Lost in Cannes

We head to France for a week at the Cannes Film Festival.

CraveOnlineby CraveOnline

Cannes Film Festival

To an uninitiated America male, attending the 2011 Cannes Film Festival is a visit to another planet – a world of ethereal sunshine, unfettered avarice and endless money.


Still bleary eyed and just recovering from the jet lag and the croup cough 11 hours of airplane air provides, it’s a good time to look back on the festival experience and share what a week in Cannes teaches.


1. It’s good to have a place to hide from the festival chaos – with beer. I was invited to explore the festival and write up my experiences as part of a journalist team assembled by international brewer and festival sponsor, Stella Artois. We wrote our various articles from Stella’s Chez Jacques on the beach along the Mediterranean Sea, while Stella keep the free beer flowing all week long.


2. Life is about being in the right place at the right time. To celebrate Cannes, Stella Atrois invented a European movie star of its own, Jacques D’Zur, actor, producer, writer, director, tennis player, chess master, backgammon champion and water skiing pioneer. The company cast its net far and wide looking for a Stella lover who could play D’Zur, choosing Argentinean Gustavo Alvarez as the new Jacques. The unknown actor and agronomy engineer became an overnight star of the festival, appearing at many Stella events in person.


3. Even $1,000+ a night hotel rooms need to be painted. The maximum room rate at the classic, beautiful Carlton Cannes Intercontinental for my king size bed overlooking the parking lot was €1,314, or about $2,000 per night. The room was comfortable, I slept well enough. But, when you notice the wainscoting and the windowsill needs painting, you realize a hotel room is just that – a place to sleep.


4. You never know who’s behind the door. I shared the fifth floor of the Carlton with a mystery guest in the corner Greta Garbo Suite. I know I was sharing the hotel with Ryan Gosling, Sean Penn, Donatella Versace and other celebrities. But, whomever lived behind Garbo’s door for that week had two armed bodyguards in position at all times. They weren’t overly chatty.


5. There are little hotel shops, and then… Most hotels have those little gift shops with candy, postcards, newspapers and assorted little gifts for the folks at home. The Christie’s Gallery Shop in the Carlton’s lobby is filled with original art by Rene Gruau and Dior. In 1994, thieves hit the shop for more than $40 million in jewelry and got clean away.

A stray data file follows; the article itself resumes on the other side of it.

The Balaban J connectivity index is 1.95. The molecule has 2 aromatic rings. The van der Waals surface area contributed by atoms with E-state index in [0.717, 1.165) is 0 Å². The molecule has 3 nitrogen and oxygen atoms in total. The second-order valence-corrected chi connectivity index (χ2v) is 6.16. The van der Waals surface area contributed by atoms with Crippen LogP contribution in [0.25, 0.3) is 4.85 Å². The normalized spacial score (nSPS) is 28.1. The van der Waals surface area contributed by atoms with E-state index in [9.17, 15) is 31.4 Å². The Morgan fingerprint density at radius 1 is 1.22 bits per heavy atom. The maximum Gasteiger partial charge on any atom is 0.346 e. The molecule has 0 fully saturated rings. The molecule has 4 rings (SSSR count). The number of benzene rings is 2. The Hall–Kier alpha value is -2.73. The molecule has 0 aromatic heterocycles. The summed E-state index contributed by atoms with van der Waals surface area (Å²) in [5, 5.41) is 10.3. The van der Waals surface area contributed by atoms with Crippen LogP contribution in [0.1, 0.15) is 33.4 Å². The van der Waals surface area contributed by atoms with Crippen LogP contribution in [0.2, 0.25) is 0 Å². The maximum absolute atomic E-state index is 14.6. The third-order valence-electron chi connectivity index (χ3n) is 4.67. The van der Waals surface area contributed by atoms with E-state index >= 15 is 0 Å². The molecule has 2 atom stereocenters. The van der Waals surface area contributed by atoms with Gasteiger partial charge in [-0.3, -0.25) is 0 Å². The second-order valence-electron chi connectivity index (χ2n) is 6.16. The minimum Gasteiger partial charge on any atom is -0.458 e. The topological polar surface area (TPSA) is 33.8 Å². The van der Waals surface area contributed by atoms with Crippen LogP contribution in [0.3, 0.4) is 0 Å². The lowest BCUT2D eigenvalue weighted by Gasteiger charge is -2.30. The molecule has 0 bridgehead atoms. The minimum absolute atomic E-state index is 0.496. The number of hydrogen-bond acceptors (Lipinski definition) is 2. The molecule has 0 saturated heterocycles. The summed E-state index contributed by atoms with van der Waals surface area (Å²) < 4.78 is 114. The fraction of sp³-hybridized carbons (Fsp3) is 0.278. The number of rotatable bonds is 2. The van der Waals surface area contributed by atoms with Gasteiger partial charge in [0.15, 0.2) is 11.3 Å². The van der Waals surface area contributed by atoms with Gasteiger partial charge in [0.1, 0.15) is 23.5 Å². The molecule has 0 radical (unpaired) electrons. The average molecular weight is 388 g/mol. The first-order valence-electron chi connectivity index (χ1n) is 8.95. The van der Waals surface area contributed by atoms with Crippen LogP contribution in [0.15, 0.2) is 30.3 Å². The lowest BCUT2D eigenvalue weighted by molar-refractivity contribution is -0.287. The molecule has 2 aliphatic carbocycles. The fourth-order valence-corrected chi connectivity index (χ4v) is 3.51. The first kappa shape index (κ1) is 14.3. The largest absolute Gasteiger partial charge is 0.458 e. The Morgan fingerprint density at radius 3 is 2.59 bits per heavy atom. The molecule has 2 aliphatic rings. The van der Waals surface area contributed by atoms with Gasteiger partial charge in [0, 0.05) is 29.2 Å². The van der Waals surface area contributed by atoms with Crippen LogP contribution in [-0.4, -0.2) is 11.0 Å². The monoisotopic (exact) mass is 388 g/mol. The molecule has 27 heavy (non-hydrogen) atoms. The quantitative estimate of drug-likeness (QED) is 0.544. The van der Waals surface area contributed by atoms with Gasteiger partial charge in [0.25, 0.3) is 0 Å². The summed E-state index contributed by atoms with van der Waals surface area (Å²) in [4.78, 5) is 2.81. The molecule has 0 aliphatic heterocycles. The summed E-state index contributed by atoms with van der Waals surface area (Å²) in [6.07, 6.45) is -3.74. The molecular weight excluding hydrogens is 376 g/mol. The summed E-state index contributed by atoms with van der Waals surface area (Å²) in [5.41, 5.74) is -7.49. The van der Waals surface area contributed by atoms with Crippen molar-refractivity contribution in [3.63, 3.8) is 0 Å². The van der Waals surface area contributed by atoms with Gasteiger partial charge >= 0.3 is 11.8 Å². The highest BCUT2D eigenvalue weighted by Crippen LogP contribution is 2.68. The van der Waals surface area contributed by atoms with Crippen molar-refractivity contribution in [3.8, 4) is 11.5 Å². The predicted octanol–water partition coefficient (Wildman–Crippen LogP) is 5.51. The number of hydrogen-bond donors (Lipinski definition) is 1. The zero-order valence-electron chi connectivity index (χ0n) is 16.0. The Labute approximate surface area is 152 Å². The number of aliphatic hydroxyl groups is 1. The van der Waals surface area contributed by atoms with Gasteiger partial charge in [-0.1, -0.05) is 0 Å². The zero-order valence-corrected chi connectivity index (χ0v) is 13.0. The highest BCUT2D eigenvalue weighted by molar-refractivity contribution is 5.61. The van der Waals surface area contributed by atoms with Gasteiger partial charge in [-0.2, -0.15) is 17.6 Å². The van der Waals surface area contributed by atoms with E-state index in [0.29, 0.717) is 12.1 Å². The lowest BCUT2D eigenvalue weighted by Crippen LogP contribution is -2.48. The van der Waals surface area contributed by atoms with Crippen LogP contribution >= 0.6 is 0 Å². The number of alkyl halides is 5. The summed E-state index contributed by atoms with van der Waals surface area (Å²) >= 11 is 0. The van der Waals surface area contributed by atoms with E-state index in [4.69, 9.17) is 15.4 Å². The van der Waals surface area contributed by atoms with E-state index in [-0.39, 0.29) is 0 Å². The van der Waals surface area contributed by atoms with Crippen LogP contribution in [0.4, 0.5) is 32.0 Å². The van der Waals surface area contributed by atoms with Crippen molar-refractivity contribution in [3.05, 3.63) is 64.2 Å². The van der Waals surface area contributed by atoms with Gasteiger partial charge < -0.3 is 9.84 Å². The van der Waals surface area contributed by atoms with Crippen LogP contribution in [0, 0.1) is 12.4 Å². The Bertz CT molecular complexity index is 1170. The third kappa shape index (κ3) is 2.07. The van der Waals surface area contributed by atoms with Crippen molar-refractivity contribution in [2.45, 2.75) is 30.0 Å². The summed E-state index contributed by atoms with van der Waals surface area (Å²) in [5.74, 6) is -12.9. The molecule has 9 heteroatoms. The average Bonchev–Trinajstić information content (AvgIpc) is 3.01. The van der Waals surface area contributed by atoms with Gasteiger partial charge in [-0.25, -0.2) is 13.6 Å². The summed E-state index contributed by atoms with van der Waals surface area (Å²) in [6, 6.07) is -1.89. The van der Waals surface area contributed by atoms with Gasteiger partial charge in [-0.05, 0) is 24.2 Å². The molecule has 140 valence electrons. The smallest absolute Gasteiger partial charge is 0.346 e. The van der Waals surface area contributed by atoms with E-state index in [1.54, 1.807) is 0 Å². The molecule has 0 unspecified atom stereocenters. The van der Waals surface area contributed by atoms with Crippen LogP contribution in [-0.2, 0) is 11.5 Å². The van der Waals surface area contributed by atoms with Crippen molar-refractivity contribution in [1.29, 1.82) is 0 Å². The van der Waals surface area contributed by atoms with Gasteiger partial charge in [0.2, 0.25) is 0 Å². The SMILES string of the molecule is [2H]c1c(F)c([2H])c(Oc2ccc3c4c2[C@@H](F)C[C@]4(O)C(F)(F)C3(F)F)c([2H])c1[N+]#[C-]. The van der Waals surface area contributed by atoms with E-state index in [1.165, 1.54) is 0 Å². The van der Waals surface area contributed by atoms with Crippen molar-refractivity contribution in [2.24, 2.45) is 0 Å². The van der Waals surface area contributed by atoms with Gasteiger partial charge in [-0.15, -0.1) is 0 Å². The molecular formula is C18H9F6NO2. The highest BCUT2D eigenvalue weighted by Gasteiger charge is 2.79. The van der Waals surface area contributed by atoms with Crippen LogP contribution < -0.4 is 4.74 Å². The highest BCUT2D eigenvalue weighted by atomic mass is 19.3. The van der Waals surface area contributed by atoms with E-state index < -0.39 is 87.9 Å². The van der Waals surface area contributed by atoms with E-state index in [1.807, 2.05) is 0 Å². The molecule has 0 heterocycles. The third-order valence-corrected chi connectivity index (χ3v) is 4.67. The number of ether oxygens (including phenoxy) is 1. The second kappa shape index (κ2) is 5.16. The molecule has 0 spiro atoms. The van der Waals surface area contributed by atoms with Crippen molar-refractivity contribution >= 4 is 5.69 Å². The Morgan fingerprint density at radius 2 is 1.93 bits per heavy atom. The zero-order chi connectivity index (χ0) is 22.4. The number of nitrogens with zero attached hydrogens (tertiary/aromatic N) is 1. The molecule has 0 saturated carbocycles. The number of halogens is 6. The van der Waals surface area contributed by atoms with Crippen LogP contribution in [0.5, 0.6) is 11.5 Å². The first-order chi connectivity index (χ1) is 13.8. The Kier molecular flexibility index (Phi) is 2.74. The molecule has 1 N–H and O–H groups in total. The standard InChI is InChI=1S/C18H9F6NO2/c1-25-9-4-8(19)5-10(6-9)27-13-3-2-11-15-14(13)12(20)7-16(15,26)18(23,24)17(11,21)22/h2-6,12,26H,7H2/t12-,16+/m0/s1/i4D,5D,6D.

6. When the cabs are nicer than your own car… The cabs of Cannes are predominantly Audi A6s and Mercedes Benz S series. Unlike New York cabs, there’s no gum on the seats, and the drivers speak better English.


7. Massive amounts of money evidently don’t assure happiness. I stayed in the best hotel in Cannes. I ate in the best restaurants. I window shopped stores where the least expensive item for sale is more than my rent and car payment combined. I walked the red carpet for the premiere of Pedro Almodovar’s The Skin I Live In. Yet, I cannot report seeing seas of beaming, smiling faces. Evidently, being elite means you’re required to keep a sort of mildly annoyed malaise fastened to your well-manicured puss at all times.


8. Art films have to be unrelentingly depressing. Several themes filled the screening rooms of Cannes, including rape, incest, kidnapping, revenge and rampant pedophilia. What must European filmmakers’ lives be like if this is what they choose to share with the world on the big screen? Somebody needed to lighten up somewhere at some point.


9. American popular culture still has a long reach. My most enduring memory while walking the streets of Cannes was not the hordes of well dressed women or windows full of gold and jewels. It was a middle-aged, working class Frenchman in his beat-up delivery truck along La Croisette. As the perfect French Riviera sun shone down on him, as old money flowed around him, he was happily singing Johnny Cash’s Folsom Prison Blues at the top of his lungs with a full accent: “But that train kept a-rollin’, down on to Zan Anton’…” You can keep all of the glitz and glamour. That brought a smile to my face as much as any bikini glimpse or five diamond meal.


10. Visiting Cannes once, with all of its elite charm, means you long to return. Enough said. Ciao.


Mandatory Credit: WENN.com